Heavy Ion Laboratory of the University of Warsaw

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Krzysztof Rusek and Kirby W. Kemper (2012), Scholarpedia, 7(7):12378. doi:10.4249/scholarpedia.12378 revision #126757 [link to/cite this article]
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Curator: Krzysztof Rusek

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Logo hil.png
Figure 1:


Heavy Ion Laboratory of the University of Warsaw

The University of Warsaw has had operating accelerators for nuclear physics research since the construction of its first electrostatic accelerator in 1937 by Professor Andrzej Sołtan. Before constructing this accelerator in Poland he spent one year in France (1927-1928, Maurice de Broglie Laboratory) and also one year in the USA (\(1932-1933\), Pasadena Radiation Laboratory) collaborating with Professors H.R. Crane and C.C. Lauritsen on the production of neutrons by accelerated deuterons \((Phys. Rev. 44 (1933) 692)\).

Figure 2: Prof. Sołtan in front of his home made Cockroft-Walton accelerator

After the Second World War prof. Sołtan initiated the construction of a Van de Graaff accelerator at the Faculty of Physics, University of Warsaw.

In the 1970s visionary members of the Polish nuclear physics society proposed the construction of a national laboratory devoted to the study of heavy-ion interactions by the acceleration of beams of these nuclei produced with a K=160 cyclotron. At the time, almost all nuclear physics research centered around the use of light-ion stable beams \(^{4}\)\(He\) or lighter). Unfortunately, economic difficulties slowed down but did not stop the pursuit of this goal at the University of Warsaw and in \(1994\) the first beam, \(^{14}\)\(N\), was used in an experiment. \((Nuclear Physics News Vol4, No3, 1994)\). Since this time the Heavy-Ion Laboratory, University of Warsaw, (HIL) has developed a full suite of instruments for carrying out a wide range of experiments in basic nuclear physics as well as several applied science projects.

The HIL is operated as an international user facility with experimenters from around the world contributing to its research environment. The laboratory contains dormitory rooms for experimenters as part of its services for external users. Experimental beam time is allocated by a Program Advisory Council (PAC) and the science of the laboratory is evaluated by a Laboratory Council. Members of PAC come from throughout Europe.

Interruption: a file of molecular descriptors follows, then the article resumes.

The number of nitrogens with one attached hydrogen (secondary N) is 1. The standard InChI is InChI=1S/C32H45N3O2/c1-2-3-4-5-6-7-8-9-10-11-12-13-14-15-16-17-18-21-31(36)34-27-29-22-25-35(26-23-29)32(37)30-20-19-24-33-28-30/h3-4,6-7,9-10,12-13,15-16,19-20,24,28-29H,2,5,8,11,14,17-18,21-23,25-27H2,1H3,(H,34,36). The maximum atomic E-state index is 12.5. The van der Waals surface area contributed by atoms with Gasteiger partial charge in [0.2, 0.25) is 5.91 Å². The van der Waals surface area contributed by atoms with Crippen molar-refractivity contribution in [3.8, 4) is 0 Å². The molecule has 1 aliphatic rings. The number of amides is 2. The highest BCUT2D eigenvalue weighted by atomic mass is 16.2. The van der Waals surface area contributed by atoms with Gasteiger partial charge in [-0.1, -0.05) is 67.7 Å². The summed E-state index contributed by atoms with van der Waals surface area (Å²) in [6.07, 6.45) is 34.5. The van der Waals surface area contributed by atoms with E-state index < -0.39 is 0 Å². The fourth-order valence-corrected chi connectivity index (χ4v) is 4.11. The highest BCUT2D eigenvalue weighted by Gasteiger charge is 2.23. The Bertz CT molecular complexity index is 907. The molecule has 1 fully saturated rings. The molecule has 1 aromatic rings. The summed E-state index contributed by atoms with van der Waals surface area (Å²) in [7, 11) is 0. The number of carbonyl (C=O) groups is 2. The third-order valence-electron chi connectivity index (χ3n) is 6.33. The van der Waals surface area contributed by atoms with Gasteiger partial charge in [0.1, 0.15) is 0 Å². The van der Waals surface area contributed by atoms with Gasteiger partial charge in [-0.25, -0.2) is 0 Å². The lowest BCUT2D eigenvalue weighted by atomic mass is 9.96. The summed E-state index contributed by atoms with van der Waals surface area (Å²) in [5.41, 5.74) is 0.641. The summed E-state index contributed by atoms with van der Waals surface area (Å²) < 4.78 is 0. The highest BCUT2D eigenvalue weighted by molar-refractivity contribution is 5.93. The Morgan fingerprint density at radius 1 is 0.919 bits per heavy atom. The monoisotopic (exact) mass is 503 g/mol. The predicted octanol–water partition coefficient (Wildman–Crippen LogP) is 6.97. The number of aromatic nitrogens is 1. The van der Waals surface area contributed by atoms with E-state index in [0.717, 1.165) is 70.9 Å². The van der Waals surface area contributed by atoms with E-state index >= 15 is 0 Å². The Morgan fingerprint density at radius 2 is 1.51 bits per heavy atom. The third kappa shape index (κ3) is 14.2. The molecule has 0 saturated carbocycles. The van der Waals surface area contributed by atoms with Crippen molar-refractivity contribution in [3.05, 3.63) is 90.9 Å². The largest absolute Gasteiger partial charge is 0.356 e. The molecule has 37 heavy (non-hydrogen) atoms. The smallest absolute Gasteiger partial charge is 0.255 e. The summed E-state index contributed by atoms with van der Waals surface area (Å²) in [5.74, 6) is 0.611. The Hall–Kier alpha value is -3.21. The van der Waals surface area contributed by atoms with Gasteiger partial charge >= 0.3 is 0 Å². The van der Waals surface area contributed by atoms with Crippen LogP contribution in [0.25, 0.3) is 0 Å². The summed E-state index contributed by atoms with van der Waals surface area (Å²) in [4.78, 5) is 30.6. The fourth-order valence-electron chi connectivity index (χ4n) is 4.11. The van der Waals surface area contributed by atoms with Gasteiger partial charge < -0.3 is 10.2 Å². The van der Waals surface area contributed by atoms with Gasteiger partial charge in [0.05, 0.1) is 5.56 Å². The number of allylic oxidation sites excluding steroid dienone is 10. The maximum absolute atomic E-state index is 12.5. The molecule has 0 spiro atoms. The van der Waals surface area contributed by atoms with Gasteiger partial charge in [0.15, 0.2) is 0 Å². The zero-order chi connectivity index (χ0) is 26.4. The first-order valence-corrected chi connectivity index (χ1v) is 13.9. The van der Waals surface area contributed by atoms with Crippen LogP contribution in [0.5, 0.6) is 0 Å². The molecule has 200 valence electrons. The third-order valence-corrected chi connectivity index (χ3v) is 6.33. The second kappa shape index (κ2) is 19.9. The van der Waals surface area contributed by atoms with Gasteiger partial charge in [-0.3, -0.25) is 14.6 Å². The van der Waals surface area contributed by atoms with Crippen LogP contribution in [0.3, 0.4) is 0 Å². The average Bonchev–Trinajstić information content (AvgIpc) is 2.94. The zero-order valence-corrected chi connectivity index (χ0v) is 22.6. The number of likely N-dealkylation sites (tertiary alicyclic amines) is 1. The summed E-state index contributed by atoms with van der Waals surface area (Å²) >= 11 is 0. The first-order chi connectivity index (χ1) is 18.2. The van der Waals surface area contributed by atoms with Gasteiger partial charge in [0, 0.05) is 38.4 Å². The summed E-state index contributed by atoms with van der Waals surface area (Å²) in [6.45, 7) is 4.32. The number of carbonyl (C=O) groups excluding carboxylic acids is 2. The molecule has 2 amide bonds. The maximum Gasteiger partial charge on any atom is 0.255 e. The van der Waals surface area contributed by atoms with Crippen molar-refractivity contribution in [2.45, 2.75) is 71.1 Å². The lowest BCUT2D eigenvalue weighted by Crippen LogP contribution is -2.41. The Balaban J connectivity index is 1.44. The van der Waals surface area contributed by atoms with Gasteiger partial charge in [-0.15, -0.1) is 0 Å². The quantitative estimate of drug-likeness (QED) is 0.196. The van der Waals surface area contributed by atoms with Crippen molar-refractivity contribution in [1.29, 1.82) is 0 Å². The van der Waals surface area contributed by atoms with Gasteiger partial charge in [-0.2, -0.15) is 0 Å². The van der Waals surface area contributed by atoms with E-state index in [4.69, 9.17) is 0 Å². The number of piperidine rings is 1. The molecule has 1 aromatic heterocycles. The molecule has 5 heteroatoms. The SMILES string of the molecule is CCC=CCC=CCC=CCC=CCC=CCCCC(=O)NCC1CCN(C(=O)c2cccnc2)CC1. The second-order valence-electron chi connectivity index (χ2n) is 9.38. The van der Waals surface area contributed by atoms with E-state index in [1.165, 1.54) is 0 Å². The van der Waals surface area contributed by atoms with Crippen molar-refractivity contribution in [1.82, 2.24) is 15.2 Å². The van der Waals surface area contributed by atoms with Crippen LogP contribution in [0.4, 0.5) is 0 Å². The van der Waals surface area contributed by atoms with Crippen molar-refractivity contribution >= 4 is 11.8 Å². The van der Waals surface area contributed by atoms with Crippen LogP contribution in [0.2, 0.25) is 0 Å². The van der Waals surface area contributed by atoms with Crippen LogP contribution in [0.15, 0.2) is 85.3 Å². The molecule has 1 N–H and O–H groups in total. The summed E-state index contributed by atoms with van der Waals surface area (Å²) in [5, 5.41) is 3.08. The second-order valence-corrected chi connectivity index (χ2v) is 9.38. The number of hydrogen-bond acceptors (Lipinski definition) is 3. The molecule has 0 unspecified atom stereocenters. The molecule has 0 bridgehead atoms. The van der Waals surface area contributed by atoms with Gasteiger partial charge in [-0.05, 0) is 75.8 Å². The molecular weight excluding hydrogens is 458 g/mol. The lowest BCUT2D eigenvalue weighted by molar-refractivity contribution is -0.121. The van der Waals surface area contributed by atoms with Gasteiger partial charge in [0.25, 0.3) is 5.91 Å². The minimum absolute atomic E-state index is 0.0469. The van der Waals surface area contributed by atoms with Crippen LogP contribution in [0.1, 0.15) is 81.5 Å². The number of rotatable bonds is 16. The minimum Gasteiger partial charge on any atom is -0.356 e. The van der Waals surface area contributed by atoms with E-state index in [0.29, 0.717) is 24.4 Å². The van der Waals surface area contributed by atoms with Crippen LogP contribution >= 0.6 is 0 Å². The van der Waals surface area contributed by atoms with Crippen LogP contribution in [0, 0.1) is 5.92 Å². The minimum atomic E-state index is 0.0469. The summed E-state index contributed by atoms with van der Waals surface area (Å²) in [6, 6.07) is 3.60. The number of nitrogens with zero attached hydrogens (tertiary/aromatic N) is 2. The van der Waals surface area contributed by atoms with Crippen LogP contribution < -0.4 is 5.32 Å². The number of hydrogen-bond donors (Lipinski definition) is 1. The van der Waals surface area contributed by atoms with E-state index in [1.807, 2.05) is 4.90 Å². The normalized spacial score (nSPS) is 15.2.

The Heavy Ion Laboratory is located in the middle of the blossoming Ochota Science Campus, housing new physics and technology transfer buildings as well as those devoted to biology, chemistry, earth science and mathematics. Close by is the Medical University of Warsaw which has led to a partnership with the HIL to develop and operate an adjacent but separate light-ion \((p,d)\) cyclotron that will be the center of a research laboratory devoted to the production of short-lived radiopharmaceuticals to be used in medical and biological studies. This Radiopharmaceuticals Production and Research Centre will greatly expand the positron emission tomography (PET) capabilities of the Ochota Science Campus. The production of other medical isotopes like \(^{99m}\)\(Tc\) using this cyclotron is also foreseen. The acknowledged expertise of the technical staff of the HIL was important in the decision to host this new project adjacent to the current laboratory.

Figure 3: The layout of the University of Warsaw Heavy Ion Laboratory with the Radiopharmaceuticals Production and Research Centre addition at the top. The lower right shows the K=160 cyclotron

The \(K=160\) cyclotron produces external B-Ar beams from an ECR-ion source with a maximum energy of \(10 MeV/amu\). There are now two ECR ion sources available which will allow the development of additional beams should experimenters request them while at the same time carrying out the normal research program. Soon, the range of the available beams will be expanded up to \(Xe\). The laboratory is well equipped to meet the needs of both external and in house users in carrying out experiments through its experienced technical staff that have target production knowledge as well as the ability to produce advanced detectors. The major research thrusts currently taking place in the HIL are the understanding of the distribution of fusion barriers, Coulomb excitation of nuclei with \(Z\)~\(40\) and \(N\)~\(6\), chiral symmetry in nuclei, the production of trans-lead isomers, scattering and reaction of light heavy-ion beams and targets in inverse kinematics, radiation damage to cells and the development of radiopharmaceuticals for both visualization of cell functions in complex biological systems and the treatment of tumors. Some of these areas of research are described in more detail below with the suite of instruments that allows the measurements to be performed. Also, the extensive outreach and hands-on training that takes place in the HIL is described.

Structure of medium mass nuclei

Figure 4: